Tuesday, September 10, 2013

Social Media for Writers: Confusing Twitter Terms in Plain English




Confused by even the most basic Twitter terms? Me, too -- and I've been using Twitter for five years. Twitter Help was only of modest help. This article took several hours to piece together. Comments and corrections appreciated. Also, the end of the article includes links to sources I used.


Twitter Terms:

Home timeline (Little birdhouse icon in image at top of this blog post)
Twitter inbox. (First thing most people see when they sign in to Twitter.)
- Tweets from people you follow.
- Mentions of people you are following.
- Mentions of you from people you are following.

@ Connect
(see image below)
- "Interactions," all of your activities, including Tweets you favorited, plus any mentions of your Twitter handle. (see Mentions below)
- "Mentions": Mentions of your Twitter name and replies to any of your Tweets. I have this set up so that any Mentions of me on Twitter are forwarded to my e-mail inbox

Me (Little icon of a person's head and shoulders)
(see image below)
- Your profile page, which includes your bio, photo, and list of any Tweets you've sent. (your Twitter sent or outbox)
- Generally, anyone who looks at your profile can see Tweets you've sent.
Note: be sure to fill out your profile with a professional-looking photo and descriptive words and phrases about your writing and topics of interest.

Putting it All Together

Normal Tweet:
- In the "Compose a new Tweet box," you include a description of something you wrote with a link to it, and then click Tweet to send it.
- A copy of the Tweet is stored on your Profile page and Home timeline.
- The Tweet appears in the Home timeline of anyone who is following you.

- A Tweet that mentions another person's Twitter name, preceded by the "@" symbol.
- For example, You might create a Tweet about this blog post that mentions my Twitter name, rsquaredd:
Hey, @rsquaredd, great post about Twitter! Can I send you some money?
- A copy of the Mention is stored on your profile page. Anyone looking at your profile can see this.
- The person you mentioned (rsquaredd) will see this Tweet under their @Connect tab, in their Interactions and Mentions. Depending on how they configured Twitter, a copy may also be sent to their e-mail inbox.
- If the person you mentioned is following you, the mention will also appear in their Home timeline.
- Anyone following you (the sender), will see the mention on their Home timeline.

- You receive a Tweet and click the "Reply" command under it.
- This creates a Tweet that begins with the sender's Twitter name. For example, if I sent you a Tweet linking to this blog post, you might click the reply command and write:
@rsquaredd Great post! Can I send you a check for all your hard work?
- As with a normal tweet, a copy of your reply is stored on your profile page.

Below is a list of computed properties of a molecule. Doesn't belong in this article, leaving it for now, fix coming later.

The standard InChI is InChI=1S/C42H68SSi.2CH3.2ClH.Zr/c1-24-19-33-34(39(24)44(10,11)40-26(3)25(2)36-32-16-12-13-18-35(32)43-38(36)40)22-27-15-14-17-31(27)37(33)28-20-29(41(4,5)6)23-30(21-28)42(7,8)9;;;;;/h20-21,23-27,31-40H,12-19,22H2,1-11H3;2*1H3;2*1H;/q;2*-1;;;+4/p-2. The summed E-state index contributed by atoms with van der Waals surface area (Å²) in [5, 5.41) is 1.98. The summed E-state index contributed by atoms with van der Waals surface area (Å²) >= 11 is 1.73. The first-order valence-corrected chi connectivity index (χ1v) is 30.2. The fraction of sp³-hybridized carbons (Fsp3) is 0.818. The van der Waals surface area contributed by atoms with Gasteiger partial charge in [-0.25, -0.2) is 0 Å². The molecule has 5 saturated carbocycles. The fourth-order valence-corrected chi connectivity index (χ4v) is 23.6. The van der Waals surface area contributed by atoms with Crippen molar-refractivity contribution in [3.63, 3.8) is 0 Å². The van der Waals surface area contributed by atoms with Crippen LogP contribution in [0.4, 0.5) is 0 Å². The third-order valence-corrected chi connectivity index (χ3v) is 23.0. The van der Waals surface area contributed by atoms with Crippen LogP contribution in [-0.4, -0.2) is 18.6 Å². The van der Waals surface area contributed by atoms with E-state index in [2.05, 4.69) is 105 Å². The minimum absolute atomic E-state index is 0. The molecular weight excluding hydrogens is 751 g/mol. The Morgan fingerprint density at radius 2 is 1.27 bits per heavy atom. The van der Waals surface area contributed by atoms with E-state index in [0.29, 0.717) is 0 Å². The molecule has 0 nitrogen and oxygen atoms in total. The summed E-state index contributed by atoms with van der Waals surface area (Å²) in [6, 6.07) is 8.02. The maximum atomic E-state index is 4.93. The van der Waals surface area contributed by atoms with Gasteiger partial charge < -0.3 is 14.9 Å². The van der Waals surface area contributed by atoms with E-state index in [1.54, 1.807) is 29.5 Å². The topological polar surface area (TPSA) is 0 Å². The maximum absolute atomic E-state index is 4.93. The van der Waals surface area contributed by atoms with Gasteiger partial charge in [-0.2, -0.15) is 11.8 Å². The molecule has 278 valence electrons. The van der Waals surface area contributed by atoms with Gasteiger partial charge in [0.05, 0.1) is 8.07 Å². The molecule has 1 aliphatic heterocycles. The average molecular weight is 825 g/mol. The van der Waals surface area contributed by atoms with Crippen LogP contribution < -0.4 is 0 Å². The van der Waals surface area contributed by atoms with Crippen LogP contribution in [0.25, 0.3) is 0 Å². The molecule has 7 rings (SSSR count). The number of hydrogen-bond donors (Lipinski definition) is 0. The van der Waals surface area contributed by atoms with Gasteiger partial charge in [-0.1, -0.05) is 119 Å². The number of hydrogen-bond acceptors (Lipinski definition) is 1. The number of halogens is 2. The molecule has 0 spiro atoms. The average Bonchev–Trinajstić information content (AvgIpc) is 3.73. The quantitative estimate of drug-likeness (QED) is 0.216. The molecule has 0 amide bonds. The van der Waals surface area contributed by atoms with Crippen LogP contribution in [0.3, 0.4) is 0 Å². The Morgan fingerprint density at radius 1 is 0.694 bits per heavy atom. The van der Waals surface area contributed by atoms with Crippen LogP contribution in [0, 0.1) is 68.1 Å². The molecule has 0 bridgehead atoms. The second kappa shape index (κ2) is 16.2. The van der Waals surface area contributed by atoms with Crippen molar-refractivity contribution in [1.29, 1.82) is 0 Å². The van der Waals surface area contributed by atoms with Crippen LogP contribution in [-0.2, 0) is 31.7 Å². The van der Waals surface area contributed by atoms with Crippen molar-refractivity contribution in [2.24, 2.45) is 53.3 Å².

- The recipient, @rsquaredd, would see this in Interactions and Mentions. If they are following you, they will see it in their Home timeline and possibly their e-mail inbox.
- Anyone following both the BOTH the sender (you) and the recipient (rsquaredd) will also see this in their Home timeline.

Tweets that Begin with Someone's Twitter Name
- If you visit someone's Twitter page, whether you follow them or not, you will see a little box that says, "Tweet to…", the @ sign and their Twitter name.
- If you write something in this box, it will behave similar to Replies above. (The recipient would see it in his Interactions and Mentions.)
- A great way to connect with someone who is not following you, such as big shots who normally wouldn't give you time of day, much less their e-mail address.
- Example:

- When see a Tweet from someone else -- whether you follow them or not -- you have the option to Retweet it to your followers. (Hover your cursor over the Tweet and you're see the Retweet option)
- The Retweet appears in your follower's Timelines, like a normal Tweet you created.
- If you Retweet something from one of your followers, say, a Tweet you saw in your Home timeline, a copy will be saved in your Profile.
- If you Retweet something from someone you are not following -- say, you were perusing Big Shot Author's profile and saw something your followers might like -- a copy will be saved in your Home timeline and your Profile.

Advanced Tip: .@
- As noted above, if you send a Tweet that includes someone's name, preceded by the @ sign (@rsquaredd), they will see the message in their Interactions and Mentions. People who follow both of you will see this message in their timelines.
- Using .@ instead of just @ before the name means that all of your followers will see this post in their timelines.
- Impractical use for .@  Say, Mr. Big Shot Author tells you not to contact him again? You could respond to him using .@ and all of your followers would see your response and know what a bastard he is.
- Example:

 How to Use This Stuff to Brown-Nose and Stalk People

- Offer shout outs to people you don't know by including their Twittter handle in your Tweets. This includes Big Shot Authors and other people with some juice who may be able to help you out in the future.

- Retweet posts from people you want to butter up (whether you follow them or not).

- Some experts say you should be posting seven posts promoting other people's content for every post that promote's your own. (Not sure where the "seven" came from, but you get the idea -- promote others and maybe they'll promote you.

- Don't be afraid to ask someone with whom you have Twitter rapport to Retweet your stuff. (Don't over do it!)





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